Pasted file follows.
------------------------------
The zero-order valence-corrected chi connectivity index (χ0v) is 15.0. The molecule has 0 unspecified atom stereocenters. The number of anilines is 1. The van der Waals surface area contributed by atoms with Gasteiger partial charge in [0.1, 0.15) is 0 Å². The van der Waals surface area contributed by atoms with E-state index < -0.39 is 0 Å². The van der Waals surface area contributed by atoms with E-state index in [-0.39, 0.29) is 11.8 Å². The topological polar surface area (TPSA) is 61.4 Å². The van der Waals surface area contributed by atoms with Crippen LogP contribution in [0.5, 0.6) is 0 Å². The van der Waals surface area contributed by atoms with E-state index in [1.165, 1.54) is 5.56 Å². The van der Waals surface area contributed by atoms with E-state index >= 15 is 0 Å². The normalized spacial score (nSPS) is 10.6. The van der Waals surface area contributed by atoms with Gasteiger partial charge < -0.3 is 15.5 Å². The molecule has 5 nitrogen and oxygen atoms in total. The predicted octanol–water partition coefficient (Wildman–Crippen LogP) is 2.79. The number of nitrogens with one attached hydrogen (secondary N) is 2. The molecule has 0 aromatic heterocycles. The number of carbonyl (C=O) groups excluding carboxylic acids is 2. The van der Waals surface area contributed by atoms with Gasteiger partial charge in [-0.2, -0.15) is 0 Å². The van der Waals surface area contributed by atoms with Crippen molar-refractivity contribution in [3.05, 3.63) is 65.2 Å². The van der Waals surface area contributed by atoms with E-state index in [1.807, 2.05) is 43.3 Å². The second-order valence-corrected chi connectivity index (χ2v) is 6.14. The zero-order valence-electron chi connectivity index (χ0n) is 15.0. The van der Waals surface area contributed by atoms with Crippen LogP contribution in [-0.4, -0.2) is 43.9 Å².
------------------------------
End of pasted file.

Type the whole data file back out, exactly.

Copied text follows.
The zero-order valence-corrected chi connectivity index (χ0v) is 15.0. The molecule has 0 unspecified atom stereocenters. The number of anilines is 1. The van der Waals surface area contributed by atoms with Gasteiger partial charge in [0.1, 0.15) is 0 Å². The van der Waals surface area contributed by atoms with E-state index < -0.39 is 0 Å². The van der Waals surface area contributed by atoms with E-state index in [-0.39, 0.29) is 11.8 Å². The topological polar surface area (TPSA) is 61.4 Å². The van der Waals surface area contributed by atoms with Crippen LogP contribution in [0.5, 0.6) is 0 Å². The van der Waals surface area contributed by atoms with E-state index in [1.165, 1.54) is 5.56 Å². The van der Waals surface area contributed by atoms with E-state index >= 15 is 0 Å². The normalized spacial score (nSPS) is 10.6. The van der Waals surface area contributed by atoms with Gasteiger partial charge < -0.3 is 15.5 Å². The molecule has 5 nitrogen and oxygen atoms in total. The predicted octanol–water partition coefficient (Wildman–Crippen LogP) is 2.79. The number of nitrogens with one attached hydrogen (secondary N) is 2. The molecule has 0 aromatic heterocycles. The number of carbonyl (C=O) groups excluding carboxylic acids is 2. The van der Waals surface area contributed by atoms with Gasteiger partial charge in [-0.2, -0.15) is 0 Å². The van der Waals surface area contributed by atoms with Crippen molar-refractivity contribution in [3.05, 3.63) is 65.2 Å². The van der Waals surface area contributed by atoms with E-state index in [1.807, 2.05) is 43.3 Å². The second-order valence-corrected chi connectivity index (χ2v) is 6.14. The zero-order valence-electron chi connectivity index (χ0n) is 15.0. The van der Waals surface area contributed by atoms with Crippen LogP contribution in [-0.4, -0.2) is 43.9 Å².